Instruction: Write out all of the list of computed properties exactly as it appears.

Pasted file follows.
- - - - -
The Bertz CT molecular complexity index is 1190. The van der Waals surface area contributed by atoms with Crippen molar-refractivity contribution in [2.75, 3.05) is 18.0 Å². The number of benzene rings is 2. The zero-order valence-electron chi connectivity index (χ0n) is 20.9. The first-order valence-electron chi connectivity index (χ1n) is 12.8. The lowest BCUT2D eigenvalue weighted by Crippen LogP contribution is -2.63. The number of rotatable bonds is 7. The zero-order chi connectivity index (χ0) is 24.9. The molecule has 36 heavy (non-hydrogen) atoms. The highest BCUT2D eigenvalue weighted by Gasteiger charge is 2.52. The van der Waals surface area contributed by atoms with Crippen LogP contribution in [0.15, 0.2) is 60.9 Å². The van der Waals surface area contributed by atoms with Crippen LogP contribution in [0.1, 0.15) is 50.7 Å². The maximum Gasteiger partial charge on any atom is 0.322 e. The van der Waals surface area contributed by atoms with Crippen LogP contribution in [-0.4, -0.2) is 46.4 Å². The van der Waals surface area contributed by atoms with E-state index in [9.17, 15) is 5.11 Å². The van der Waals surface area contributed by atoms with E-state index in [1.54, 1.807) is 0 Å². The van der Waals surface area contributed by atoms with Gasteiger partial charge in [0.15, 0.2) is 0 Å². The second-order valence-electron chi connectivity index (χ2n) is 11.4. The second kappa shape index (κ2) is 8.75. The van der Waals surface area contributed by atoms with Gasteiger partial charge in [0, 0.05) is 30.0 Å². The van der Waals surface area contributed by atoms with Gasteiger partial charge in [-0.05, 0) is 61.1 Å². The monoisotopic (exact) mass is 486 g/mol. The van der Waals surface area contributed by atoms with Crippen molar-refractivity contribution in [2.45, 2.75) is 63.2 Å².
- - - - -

The Bertz CT molecular complexity index is 1190. The van der Waals surface area contributed by atoms with Crippen molar-refractivity contribution in [2.75, 3.05) is 18.0 Å². The number of benzene rings is 2. The zero-order valence-electron chi connectivity index (χ0n) is 20.9. The first-order valence-electron chi connectivity index (χ1n) is 12.8. The lowest BCUT2D eigenvalue weighted by Crippen LogP contribution is -2.63. The number of rotatable bonds is 7. The zero-order chi connectivity index (χ0) is 24.9. The molecule has 36 heavy (non-hydrogen) atoms. The highest BCUT2D eigenvalue weighted by Gasteiger charge is 2.52. The van der Waals surface area contributed by atoms with Crippen LogP contribution in [0.15, 0.2) is 60.9 Å². The van der Waals surface area contributed by atoms with Crippen LogP contribution in [0.1, 0.15) is 50.7 Å². The maximum Gasteiger partial charge on any atom is 0.322 e. The van der Waals surface area contributed by atoms with Crippen LogP contribution in [-0.4, -0.2) is 46.4 Å². The van der Waals surface area contributed by atoms with E-state index in [9.17, 15) is 5.11 Å². The van der Waals surface area contributed by atoms with E-state index in [1.54, 1.807) is 0 Å². The van der Waals surface area contributed by atoms with Gasteiger partial charge in [0.15, 0.2) is 0 Å². The second-order valence-electron chi connectivity index (χ2n) is 11.4. The second kappa shape index (κ2) is 8.75. The van der Waals surface area contributed by atoms with Gasteiger partial charge in [0, 0.05) is 30.0 Å². The van der Waals surface area contributed by atoms with Gasteiger partial charge in [-0.05, 0) is 61.1 Å². The monoisotopic (exact) mass is 486 g/mol. The van der Waals surface area contributed by atoms with Crippen molar-refractivity contribution in [2.45, 2.75) is 63.2 Å².